By Mary Pat Flaherty
Washington Post Staff Writer
Friday, October 17, 2008
Earlier this year, Ohio Secretary of State Jennifer Brunner met in her office with 61 lawyers and state election officials to try to keep disagreements over election issues from ending up in court.
That hasn't gone so well.
Brunner, a Democrat, has faced off against Ohio Republicans in eight lawsuits this presidential election cycle, and as Nov. 4 nears, the legal activity is stepping up.
"I'll bet I'll be in 12 by the time this is done," Brunner said.
Yesterday, the state Supreme Court ruled against Brunner in one of the cases, ordering her to allow poll watchers to observe early voting, which Republicans had sought. That came a day after Brunner had appealed another decision to the U.S. Supreme Court in a case that could jeopardize the ballots of 200,000 new voters next month.
Litigation is not new in Ohio politics, but it ramped up this year as the swing state became a closely contested presidential battleground. About 666,000 voters have registered in Ohio since January, with an edge to Democrats.
In 2004, a margin of about 118,000 votes won the state for President Bush and left a trail of bitterness over decisions made by Kenneth Blackwell, the Republican secretary of state at the time. During that race, Republicans dropped a plan to challenge more than 30,000 voters just days before the election.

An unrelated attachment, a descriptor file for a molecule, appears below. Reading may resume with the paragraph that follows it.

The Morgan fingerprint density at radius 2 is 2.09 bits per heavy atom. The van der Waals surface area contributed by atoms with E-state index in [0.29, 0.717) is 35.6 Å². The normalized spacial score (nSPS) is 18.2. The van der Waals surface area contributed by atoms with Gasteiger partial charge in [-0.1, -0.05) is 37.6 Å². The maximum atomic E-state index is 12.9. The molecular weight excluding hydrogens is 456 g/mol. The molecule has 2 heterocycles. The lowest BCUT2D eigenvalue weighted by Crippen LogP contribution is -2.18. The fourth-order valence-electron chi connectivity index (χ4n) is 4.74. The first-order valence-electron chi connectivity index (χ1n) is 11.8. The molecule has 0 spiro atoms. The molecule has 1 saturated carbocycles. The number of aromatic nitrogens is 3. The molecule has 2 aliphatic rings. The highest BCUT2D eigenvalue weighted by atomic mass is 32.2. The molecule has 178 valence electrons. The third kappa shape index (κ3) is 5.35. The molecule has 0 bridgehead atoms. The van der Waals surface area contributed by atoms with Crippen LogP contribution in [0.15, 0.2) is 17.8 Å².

This year, Brunner and Republicans have already been in and out of court on several issues, including how to handle absentee ballot requests and absentee voting.
The case now before the Supreme Court deals with voters whose registration information conflicted with Ohio's driver's license data or Social Security records. The mismatches could be the result of typographical errors, but they also could point to fraudulent registrations, the Republicans contend. They took Brunner to court to force her to provide county election boards with easily accessible lists of the mismatched voters to verify before Nov 4.
Brunner's appeal argues that producing the lists would disrupt local election boards that "have vitally important jobs to do in preparing Ohio for this historic election." Any problems could be corrected after the election, Brunner said.
If the Supreme Court does not overturn the earlier ruling, those voters would have to prove their eligibility before Election Day to receive a regular ballot. They could cast a provisional ballot, but it would be tallied only if the discrepancies were cleared up shortly after Nov. 4.
"The lawsuit is a very orchestrated effort to suppress voting," Brunner said yesterday.
"That is a shameful assertion coming from a chief elections officer," said Ohio Republican Party Deputy Chairman Kevin DeWine. "Yes, I am interested in suppressing fraudulent registrations."
DeWine said he believes many of the mismatches stem from clerical errors, but recent problems with voter drives in Ohio by the community-organizing group ACORN have heightened concerns about the accuracy of registrations.
Brunner and voting rights advocates have worried that the list of mismatches would allow Republicans to challenge those voters before Nov. 4 or at the polls. DeWine said the party would ask for each county's list but would not challenge individual voters.
State Democratic Party spokesman Alex Goepfert said "it is clear that the Republican Party would seek to use this information to disenfranchise eligible Ohio voters who have done absolutely nothing wrong."
Jon Greenbaum, director of the Voting Rights Project, which has sided both with and against Brunner, said he is leery of GOP motives for getting lists and added that "asking for sweeping changes right before an election is a recipe for mischief."